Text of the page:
Linkages between climate and mental health are often theorized but remain poorly quantified. In particular, it is unknown whether the rate of suicide, a leading cause of death globally, is systematically affected by climatic conditions. Using comprehensive data from multiple decades for both the United States and Mexico, we find that suicide rates rise 0.7% in US counties and 2.1% in Mexican municipalities for a 1 °C increase in monthly average temperature. This effect is similar in hotter versus cooler regions and has not diminished over time, indicating limited historical adaptation. Analysis of depressive language in >600 million social media updates further suggests that mental well-being deteriorates during warmer periods. We project that unmitigated climate change (RCP8.5) could result in a combined 9–40 thousand additional suicides (95% confidence interval) across the United States and Mexico by 2050, representing a change in suicide rates comparable to the estimated impact of economic recessions, suicide prevention programmes or gun restriction laws.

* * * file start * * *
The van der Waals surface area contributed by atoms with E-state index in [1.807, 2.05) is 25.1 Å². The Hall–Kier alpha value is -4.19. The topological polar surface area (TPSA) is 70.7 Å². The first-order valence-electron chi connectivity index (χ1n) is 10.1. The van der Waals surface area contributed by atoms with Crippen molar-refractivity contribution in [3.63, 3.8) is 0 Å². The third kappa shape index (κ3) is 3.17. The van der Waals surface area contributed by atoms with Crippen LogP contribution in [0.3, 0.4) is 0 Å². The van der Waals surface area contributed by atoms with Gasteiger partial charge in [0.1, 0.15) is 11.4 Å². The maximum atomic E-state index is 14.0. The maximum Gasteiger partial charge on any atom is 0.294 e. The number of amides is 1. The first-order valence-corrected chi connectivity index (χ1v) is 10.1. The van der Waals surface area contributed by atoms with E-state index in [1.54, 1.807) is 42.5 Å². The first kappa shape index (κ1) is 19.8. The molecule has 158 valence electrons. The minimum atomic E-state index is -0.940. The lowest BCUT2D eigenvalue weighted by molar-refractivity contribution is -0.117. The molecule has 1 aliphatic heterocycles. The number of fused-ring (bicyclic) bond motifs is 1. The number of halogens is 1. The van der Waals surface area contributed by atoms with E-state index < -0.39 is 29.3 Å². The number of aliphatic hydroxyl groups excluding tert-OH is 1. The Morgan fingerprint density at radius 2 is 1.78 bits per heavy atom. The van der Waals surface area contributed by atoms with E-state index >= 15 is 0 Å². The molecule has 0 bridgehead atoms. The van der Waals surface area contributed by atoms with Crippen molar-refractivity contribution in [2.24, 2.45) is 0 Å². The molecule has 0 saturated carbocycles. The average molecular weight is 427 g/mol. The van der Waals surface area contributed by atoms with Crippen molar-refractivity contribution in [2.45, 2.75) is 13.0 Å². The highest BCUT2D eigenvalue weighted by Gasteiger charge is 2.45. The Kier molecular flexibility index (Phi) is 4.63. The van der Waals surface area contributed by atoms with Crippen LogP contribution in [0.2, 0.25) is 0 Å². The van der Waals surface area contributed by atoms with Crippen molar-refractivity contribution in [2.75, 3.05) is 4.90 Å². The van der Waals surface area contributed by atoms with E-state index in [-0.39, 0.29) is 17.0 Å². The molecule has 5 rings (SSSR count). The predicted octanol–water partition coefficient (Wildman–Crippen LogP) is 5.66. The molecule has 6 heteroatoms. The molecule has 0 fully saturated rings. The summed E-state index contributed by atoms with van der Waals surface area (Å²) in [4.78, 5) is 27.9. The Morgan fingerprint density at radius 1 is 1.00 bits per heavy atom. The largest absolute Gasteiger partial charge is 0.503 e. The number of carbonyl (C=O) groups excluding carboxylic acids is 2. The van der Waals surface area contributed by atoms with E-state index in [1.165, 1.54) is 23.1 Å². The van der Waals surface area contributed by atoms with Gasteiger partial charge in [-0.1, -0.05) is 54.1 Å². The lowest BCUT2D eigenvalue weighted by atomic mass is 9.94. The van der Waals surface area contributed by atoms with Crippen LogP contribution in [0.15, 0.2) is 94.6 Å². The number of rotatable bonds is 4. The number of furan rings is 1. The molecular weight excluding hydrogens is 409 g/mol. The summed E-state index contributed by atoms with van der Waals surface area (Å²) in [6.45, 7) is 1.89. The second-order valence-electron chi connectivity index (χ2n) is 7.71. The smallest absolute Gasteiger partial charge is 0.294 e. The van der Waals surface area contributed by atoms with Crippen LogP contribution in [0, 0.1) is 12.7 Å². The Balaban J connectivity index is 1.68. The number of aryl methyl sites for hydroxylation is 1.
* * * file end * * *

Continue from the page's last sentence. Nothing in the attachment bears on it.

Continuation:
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M.B., S.H.N. and S.B. thank the Stanford Woods Institute for the Environment for partial funding. We also thank T. Miguel and T. Carleton for helpful discussion and comments.
The authors declare no competing interests.
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Burke, M., González, F., Baylis, P. et al. Higher temperatures increase suicide rates in the United States and Mexico. Nature Clim Change 8, 723–729 (2018). https://doi.org/10.1038/s41558-018-0222-x
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